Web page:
The amino acid (S)-Glutamate (Glu) is the major excitatory neurotransmitter in the vertebrate central nervous system (CNS). Glutamate targets four types of receptors, three of which are classified as ionotropic glutamate receptors (iGluRs), while the last type of receptors, known as G-coupled proteins, are categorized into the metabotropic receptors family (mGluRs) [1]. The three receptors that the iGluRs consist of have been pharmacologically classified according to the ligands that selectively activate them. Hence, they are regarded as α-amino-3-hydroxy-5-methyl-4-isoxazolepropionic acid receptor (AMPAR), N-methyl-D-aspartate receptor (NMDAR) and kainate receptor, according to their agonists AMPA, NMDA, and kainate respectively. Although all of the iGluRs respond primarily to glutamate and are related in an amino sequence, they have distinct functions in the CNS [1, 2].

All iGluRs function, at a varying degree, in fast synaptic neurotransmission, which is involved in the determination and maintenance of synaptic plasticity that is critical for memory and learning. However, unlike NMDARs, which require both the depolarization of the cell and an agonist stimulation for the opening and activation of the channels, AMPARs are activated by the binding of an agonist to any of the four pore-forming subunits [2, 3]. Hence, AMPARs mediate most of the fast-excitatory neurotransmission as they are activated in a microsecond domain time scale. Nevertheless, it undergoes profound desensitization on the millisecond timescale in favor of a more stable structure [4]. However, excessive activity and fast desensitization and deactivation rates of AMPARs have been linked to neurotoxicity and hypoxic/ischemic insults, which is associated with the pathogenesis of several neurodegenerative and neuropsychiatric diseases, such as Alzheimer Diseases (AD), Parkinson Disease (PD) Epilepsy, Amyotrophic Lateral Sclerosis (ALS) and strokes [5]. It was demonstrated that neuronal death can be triggered from excessive ionic influx via AMPARs, which is linked to numerous neurodegenerative diseases [68], for example, the excessive influx of calcium has been correlated with the neurodegeneration of motor neurons in ALS.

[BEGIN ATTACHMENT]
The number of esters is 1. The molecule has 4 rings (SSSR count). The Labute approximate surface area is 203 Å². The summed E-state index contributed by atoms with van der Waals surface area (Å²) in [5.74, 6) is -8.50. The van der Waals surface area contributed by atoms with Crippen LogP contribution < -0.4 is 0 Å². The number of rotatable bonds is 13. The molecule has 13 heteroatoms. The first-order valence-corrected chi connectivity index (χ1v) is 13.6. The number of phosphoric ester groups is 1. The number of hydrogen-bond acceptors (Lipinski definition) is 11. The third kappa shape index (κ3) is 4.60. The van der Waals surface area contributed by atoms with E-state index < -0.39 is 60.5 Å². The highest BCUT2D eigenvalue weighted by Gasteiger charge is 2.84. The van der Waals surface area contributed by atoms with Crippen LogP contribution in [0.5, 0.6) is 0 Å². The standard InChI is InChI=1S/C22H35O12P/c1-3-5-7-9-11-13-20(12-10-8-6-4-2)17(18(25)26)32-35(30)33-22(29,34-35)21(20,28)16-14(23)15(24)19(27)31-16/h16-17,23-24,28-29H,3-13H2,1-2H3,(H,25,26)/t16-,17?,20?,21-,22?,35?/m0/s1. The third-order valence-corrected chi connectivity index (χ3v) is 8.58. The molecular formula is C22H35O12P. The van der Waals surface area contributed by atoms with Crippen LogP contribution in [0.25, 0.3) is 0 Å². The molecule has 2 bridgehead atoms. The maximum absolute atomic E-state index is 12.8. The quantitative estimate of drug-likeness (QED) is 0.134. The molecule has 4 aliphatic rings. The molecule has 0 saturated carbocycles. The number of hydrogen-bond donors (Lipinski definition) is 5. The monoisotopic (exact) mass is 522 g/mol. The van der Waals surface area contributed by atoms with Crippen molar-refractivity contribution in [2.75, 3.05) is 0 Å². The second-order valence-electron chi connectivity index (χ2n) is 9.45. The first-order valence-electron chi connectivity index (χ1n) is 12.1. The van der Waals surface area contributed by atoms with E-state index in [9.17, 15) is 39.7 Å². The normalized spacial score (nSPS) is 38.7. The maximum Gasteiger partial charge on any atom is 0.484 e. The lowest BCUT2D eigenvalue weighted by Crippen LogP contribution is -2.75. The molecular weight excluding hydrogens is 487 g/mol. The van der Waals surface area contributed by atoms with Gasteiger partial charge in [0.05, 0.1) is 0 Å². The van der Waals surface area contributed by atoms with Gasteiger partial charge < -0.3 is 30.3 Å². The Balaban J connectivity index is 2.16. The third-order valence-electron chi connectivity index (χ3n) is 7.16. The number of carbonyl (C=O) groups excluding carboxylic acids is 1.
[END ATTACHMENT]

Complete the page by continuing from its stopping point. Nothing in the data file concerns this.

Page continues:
Pharmacological treatments, through the synthesis of drugs that act as antagonists of AMPARs to inhibit their activity, have long been the first line in therapy. Structurally different classes of competitive AMPA antagonists have been discovered and heavily studied, such as the quinoxalinediones, isatin oximes, decahydroisoquinoline, and isoxazole derivatives, which bind to the glutamate site of the receptor [9]. On the contrary, non-competitive AMPA antagonists, such as phthalazine derivatives, 3-aryl-quinazoline-4one derivatives, and phenyl1,2,4oxadiazolyl-phenoxy-ethylamine bind to an allosteric site. As a result noncompetitive antagonist are of greater importance from a therapeutic point of view since they are effective even at extremely high concentrations of glutamate [10]. However, many of the researched drugs fail at the clinical trials due to the complexity of drug synthesis and/or low efficacy [11]. Thus, we synthesized novel compounds from curcumin to potentially serve as new AMPAR inhibitors with therapeutic potential and to better understand the biophysical gating properties of these receptors.

The natural polyphenol curcumin possesses many protective properties that are beneficial for the treatment of many diseases such as diabetes and autoimmune diseases possibly due to their anti-inflammatory and antioxidant effects. Moreover, many studies have demonstrated the anti-cancer and cardioprotective effects of curcumin [12, 13]. In the nervous system, curcumin also shows promise for the treatment of many neurological disorders, not only for its neuroprotective properties that includes anti-protein aggregate and antioxidant activities but also by combatting glutamate excitotoxicity [14, 15]. Recently, it has also been shown to target ionotropic glutamate receptors, specifically AMPA receptors [16, 17]. In this study, the effects of the prepared curcumin derivatives on the whole cell current as well as the unique biophysical properties of AMPA subunits were investigated.